There are wonderful Himalayan mountain kingdoms like Bhutan, but unfortunately foreigners have to pay $250 a day. And there are great post-colonial states like India and South Africa, but there are also some post-colonial problems as well. So bearing things like needing a job in mind, it might be better to consider these options instead: 

1. Canada

If you’re sick of Little England, why not move to Canada? It's the world's second-biggest country with half the UK's population, and immigrants are welcomed as ‘new Canadians’. Oh, and a hot, feminist Prime Minister.

Justin Trudeau's Cabinet has equal numbers of men and women, and includes a former Afghan refugee. He's also personally greeted Syrian refugees to the country. 

2. New Zealand 

With its practice of diverting asylum seekers to poor, inhospitable islands, Australia may be a Brexiteer's dream. But not far away is kindly New Zealand, with a moderate multi-party government and lots of Greens. It was also the first country to have an openly transexual mayor. 

Same-sex marriage has been legal in New Zealand since 2013, and sexual discrimination is illegal. But more importantly, you can live out your own Lord of the Rings movie again and again. As they say, one referendum to rule them all and in the darkness bind them...

3. Scandinavia

The Scandinavian countries regularly top the world’s quality of life indices. They’re also known for progressive policies, like equal parental leave for mothers and fathers. 

Norway ranks no. 2 of all the OECD countries for jobs and life satisfaction, Finland’s no.1 for education, Sweden stands out for health care and Denmark’s no. 1 for work-life balance. And the crime dramas are great.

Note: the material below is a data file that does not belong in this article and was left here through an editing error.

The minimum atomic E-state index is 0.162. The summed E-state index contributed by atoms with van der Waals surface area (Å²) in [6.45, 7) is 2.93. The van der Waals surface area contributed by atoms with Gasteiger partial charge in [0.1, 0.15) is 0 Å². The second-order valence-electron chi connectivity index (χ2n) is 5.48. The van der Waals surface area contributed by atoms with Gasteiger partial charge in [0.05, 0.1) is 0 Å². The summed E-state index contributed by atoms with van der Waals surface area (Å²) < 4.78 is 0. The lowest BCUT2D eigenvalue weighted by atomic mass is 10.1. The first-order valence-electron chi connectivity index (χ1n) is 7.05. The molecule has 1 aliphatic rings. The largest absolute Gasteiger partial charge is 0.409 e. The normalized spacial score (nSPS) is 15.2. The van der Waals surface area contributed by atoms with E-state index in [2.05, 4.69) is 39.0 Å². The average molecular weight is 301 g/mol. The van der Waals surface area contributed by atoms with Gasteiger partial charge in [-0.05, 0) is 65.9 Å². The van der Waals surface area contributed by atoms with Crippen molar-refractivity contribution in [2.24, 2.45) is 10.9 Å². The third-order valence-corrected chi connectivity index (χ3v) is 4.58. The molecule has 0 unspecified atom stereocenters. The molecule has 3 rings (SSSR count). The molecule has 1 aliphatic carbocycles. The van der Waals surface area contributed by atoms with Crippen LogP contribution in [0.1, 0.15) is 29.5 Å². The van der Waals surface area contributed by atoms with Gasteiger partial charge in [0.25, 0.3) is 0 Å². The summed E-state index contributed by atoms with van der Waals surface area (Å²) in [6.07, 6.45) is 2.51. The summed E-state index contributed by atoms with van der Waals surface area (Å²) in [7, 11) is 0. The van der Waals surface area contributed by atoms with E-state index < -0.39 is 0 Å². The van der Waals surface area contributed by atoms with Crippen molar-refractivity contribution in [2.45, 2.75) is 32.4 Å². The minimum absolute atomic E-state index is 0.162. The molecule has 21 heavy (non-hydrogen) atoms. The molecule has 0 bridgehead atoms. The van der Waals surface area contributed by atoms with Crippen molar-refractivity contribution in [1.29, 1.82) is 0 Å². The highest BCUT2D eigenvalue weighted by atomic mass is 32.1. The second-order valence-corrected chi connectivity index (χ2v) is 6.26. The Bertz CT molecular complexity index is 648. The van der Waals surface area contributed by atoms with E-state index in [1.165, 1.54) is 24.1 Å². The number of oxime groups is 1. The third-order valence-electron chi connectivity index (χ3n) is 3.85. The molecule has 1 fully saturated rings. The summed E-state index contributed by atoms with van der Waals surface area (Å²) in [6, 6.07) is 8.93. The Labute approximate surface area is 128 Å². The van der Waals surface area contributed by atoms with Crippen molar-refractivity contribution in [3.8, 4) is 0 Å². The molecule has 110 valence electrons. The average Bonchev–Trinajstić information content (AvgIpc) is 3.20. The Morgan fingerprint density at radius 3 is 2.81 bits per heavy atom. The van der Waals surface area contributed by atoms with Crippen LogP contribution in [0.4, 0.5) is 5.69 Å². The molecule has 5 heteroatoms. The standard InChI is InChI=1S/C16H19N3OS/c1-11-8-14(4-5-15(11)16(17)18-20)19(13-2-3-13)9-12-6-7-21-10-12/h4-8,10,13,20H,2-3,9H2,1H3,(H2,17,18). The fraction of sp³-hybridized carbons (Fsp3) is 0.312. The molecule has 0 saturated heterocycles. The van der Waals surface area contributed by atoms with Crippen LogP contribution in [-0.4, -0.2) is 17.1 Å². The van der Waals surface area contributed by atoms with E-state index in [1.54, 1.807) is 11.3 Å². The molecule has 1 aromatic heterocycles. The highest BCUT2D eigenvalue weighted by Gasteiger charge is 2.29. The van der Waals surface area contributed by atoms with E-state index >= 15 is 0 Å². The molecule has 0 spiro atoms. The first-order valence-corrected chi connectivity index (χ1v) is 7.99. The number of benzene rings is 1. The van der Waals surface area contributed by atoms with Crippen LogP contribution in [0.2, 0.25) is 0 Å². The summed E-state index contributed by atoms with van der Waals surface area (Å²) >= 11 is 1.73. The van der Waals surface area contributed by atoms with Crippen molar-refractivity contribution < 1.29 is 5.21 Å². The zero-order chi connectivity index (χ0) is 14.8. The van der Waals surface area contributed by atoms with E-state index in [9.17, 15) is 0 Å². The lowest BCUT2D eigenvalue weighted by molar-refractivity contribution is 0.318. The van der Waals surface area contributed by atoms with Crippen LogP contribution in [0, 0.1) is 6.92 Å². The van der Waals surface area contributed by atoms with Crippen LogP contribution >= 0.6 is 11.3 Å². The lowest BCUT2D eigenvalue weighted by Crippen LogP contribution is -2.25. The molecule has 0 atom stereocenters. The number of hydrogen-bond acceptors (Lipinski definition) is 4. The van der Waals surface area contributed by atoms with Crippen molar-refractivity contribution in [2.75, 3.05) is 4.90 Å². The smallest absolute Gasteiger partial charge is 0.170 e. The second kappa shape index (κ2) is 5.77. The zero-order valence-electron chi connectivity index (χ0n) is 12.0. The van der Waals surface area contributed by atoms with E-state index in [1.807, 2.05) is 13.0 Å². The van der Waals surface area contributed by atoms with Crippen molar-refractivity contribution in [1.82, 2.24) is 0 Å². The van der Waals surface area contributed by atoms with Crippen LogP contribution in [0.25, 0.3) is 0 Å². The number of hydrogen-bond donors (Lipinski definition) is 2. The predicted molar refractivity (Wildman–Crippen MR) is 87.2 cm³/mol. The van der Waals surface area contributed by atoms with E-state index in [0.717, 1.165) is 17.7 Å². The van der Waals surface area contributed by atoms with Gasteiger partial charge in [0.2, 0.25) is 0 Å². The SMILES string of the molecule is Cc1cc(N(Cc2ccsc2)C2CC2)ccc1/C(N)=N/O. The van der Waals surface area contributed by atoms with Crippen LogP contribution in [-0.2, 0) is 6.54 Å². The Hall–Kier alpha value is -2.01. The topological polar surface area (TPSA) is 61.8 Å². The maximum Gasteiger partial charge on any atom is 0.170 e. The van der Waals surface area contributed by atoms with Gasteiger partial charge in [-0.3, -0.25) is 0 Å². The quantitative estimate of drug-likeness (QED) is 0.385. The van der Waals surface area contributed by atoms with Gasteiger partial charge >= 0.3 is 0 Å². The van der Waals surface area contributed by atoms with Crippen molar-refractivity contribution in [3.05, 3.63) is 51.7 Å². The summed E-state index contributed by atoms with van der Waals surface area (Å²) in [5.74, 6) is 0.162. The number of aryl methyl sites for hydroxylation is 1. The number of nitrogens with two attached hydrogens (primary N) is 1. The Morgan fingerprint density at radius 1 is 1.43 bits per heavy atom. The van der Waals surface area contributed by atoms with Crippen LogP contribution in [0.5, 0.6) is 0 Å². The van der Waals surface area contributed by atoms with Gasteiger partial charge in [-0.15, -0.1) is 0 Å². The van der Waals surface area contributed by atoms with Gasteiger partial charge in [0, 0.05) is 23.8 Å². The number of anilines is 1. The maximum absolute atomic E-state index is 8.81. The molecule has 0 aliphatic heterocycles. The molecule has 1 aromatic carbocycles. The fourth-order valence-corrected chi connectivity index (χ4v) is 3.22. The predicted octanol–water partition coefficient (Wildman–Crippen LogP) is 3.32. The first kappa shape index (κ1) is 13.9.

Until 24 June, as an EU citizen, you could have moved there at the drop of a hat. Now you'll need to keep an eye on the negotiations. 

4. Scotland

Scottish voters bucked the trend and voted overwhelmingly to stay in the European Union. Not only is the First Minister of the Scottish Parliament a woman, but 35% of MSPs are women, compared to 29% of MPs.

If you're attached to this rainy isle but you don't want to give up the European dream, catch a train north. Just be prepared to stomach yet another referendum before you claw back that EU passport. 

5. Germany

The real giant of Europe, Germany is home to avant-garde artists, refugee activists and also has a lot of jobs (time to get that GCSE German textbook out again). And its leader is the most powerful woman in the world, Angela Merkel. 

Greeks may hate her, but Merkel has undoubtedly been a crusader for moderate politics in the face of populist right movements. 

6. Ireland

It's English speaking, has a history of revolutionary politics and there's always a Ryanair flight. Progressives though may want to think twice before boarding though. Despite legalising same-sex marriage, Catholic Ireland has some of the strictest abortion laws of the western world. 

A happier solution may be to find out if you have any Irish grandparents (you might be surprised) and apply for an Irish passport. At least then you have an escape route.

7. Vermont, USA

Let's be clear, anywhere that is considering a President Trump is not a progressive country. But under the Obama administration, it has made great strides in healthcare, gay marriage and more. If you felt the Bern, why not head off to Bernie Sanders' home state of Vermont?

And thanks to the US political system, you can still legally smoke cannabis (for medicinal reasons, of course) in states like Colorado.